If the rumors surrounding Evans' status are true, the Frogs will have a major opportunity to take advantage of an Oklahoma State team without its most versatile offensive weapon. The Pokes dropped the game in which Evans suffered the injury after leading for most of the time he was on the floor. Without Evans again on Saturday, OSU fell at home to Iowa State. The Cowboys will adapt and learn to play without Evans, but it will be up to TCU to knock off the Pokes before that happens.
Play 40 Minutes
Another startling trend that has emerged with this year's TCU team is their inability to finish games late. Throughout much of the non-conference portion of the schedule, the Frogs really struggled during the last three minutes of play. However, more recently, that sluggishness has started occurring earlier and earlier in the second half. After a competitive first frame in Austin, the Frogs rolled over in the second half, eventually falling by 17. Things got out of hand late against Oklahoma as well, with the Sooners running away with things in the second half. Against Kansas on Saturday, the Frogs decreased their level of intensity throughout much of the second half, allowing KU to come away with a 19-point win.
This same phenomenon occurred in Stillwater in early January. TCU went blow to blow with Oklahoma State in the first half, using a late run to cut OSU's halftime lead to 26-24. After hanging in the game for the opening minutes of the second half, the wheels fell off once again, allowing the Pokes to run away with things. With a team like TCU, where the bench is so thin and the starters are tasked with pulling a majority of the workload, it is very easy to get worn down late in games. However, if the Frogs want to win another game this season, they're going to have to figure out how to compete for 40 minutes.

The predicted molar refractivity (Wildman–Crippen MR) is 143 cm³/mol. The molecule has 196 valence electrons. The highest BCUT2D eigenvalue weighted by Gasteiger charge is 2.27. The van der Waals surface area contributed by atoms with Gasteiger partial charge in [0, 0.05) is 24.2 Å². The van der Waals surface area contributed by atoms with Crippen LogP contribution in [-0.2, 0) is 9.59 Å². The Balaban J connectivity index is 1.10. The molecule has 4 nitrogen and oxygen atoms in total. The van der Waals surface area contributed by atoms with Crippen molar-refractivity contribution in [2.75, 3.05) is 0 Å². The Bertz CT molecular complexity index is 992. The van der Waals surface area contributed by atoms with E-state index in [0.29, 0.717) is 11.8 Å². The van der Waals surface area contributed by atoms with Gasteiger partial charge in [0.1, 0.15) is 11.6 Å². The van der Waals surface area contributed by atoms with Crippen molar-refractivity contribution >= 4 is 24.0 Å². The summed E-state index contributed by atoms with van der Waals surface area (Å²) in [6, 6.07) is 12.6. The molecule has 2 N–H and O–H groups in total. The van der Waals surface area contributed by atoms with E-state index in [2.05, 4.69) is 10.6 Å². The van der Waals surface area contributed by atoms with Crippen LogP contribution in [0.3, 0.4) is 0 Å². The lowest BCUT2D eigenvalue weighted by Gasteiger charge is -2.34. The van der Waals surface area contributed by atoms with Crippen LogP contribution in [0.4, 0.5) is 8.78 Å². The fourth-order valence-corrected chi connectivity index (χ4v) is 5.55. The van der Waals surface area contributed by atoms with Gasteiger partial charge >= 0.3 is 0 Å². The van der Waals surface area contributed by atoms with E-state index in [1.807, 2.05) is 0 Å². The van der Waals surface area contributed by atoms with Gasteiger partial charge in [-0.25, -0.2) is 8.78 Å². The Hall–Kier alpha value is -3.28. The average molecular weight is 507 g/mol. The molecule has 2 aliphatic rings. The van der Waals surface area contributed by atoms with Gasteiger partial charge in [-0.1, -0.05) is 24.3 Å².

Keep 'Em off the Line
Finally, one of the big factors contributing to Oklahoma State's blowout win against TCU earlier this season was the Pokes' free throw shooting. The Frogs committed 15 fouls, which led to a 17/18 performance by OSU at the line. Travis Ford's team has been solid from the charity stripe all season long, converting more than 75% of their free throws. Knowing that this is an easy way to pick up points, the Cowboys have made a point to get to the line. The Frogs will need to counter this with a smart defensive gameplan in which the team guards without fouling. That can be a tough task, especially with all of the rules changes in college basketball, but keeping OSU off the line could prove to be a big factor tomorrow night.
The Frogs enter Monday night's game 10-13 on the year and 1-9 in Big 12 play. After tomorrow, TCU has seven games remaining. Six of those are either against a ranked opponent, on the road, or both. In all likelihood, the showdown with Oklahoma State represents the Frogs' last decent opportunity to win a game this season. A loss would put TCU two games behind OSU for 10th place, all but guaranteeing the team's third last-place finish in the last four years. Winning games in the Big 12 has proven to be immensely difficult, but if the Frogs can learn from their mistakes in Stillwater and make some adjustments on both ends of the court, we could see a much-needed victory tomorrow night.